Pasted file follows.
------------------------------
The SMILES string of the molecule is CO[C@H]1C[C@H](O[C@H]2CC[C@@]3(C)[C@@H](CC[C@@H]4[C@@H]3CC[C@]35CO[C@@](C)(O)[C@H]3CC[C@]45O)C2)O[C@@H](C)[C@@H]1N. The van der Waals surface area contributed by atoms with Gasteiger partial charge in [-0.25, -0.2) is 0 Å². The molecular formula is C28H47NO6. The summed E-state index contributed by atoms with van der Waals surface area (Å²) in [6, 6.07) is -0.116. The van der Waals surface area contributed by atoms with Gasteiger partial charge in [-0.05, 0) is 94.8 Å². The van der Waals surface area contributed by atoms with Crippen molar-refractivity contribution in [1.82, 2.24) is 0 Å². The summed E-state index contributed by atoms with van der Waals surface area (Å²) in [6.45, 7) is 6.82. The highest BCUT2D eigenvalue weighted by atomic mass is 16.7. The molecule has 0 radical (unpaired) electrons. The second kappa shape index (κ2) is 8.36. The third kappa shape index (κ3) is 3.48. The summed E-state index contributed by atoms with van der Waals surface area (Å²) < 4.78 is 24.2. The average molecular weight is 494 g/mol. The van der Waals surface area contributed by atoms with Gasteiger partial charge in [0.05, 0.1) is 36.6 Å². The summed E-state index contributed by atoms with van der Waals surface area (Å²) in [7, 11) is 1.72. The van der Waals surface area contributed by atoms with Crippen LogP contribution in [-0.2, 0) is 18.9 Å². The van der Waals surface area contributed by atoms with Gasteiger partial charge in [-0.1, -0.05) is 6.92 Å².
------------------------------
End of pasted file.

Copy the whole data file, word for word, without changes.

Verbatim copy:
The SMILES string of the molecule is CO[C@H]1C[C@H](O[C@H]2CC[C@@]3(C)[C@@H](CC[C@@H]4[C@@H]3CC[C@]35CO[C@@](C)(O)[C@H]3CC[C@]45O)C2)O[C@@H](C)[C@@H]1N. The van der Waals surface area contributed by atoms with Gasteiger partial charge in [-0.25, -0.2) is 0 Å². The molecular formula is C28H47NO6. The summed E-state index contributed by atoms with van der Waals surface area (Å²) in [6, 6.07) is -0.116. The van der Waals surface area contributed by atoms with Gasteiger partial charge in [-0.05, 0) is 94.8 Å². The van der Waals surface area contributed by atoms with Crippen molar-refractivity contribution in [1.82, 2.24) is 0 Å². The summed E-state index contributed by atoms with van der Waals surface area (Å²) in [6.45, 7) is 6.82. The highest BCUT2D eigenvalue weighted by atomic mass is 16.7. The molecule has 0 radical (unpaired) electrons. The second kappa shape index (κ2) is 8.36. The third kappa shape index (κ3) is 3.48. The summed E-state index contributed by atoms with van der Waals surface area (Å²) < 4.78 is 24.2. The average molecular weight is 494 g/mol. The van der Waals surface area contributed by atoms with Gasteiger partial charge in [0.05, 0.1) is 36.6 Å². The summed E-state index contributed by atoms with van der Waals surface area (Å²) in [7, 11) is 1.72. The van der Waals surface area contributed by atoms with Crippen LogP contribution in [-0.2, 0) is 18.9 Å². The van der Waals surface area contributed by atoms with Gasteiger partial charge in [-0.1, -0.05) is 6.92 Å².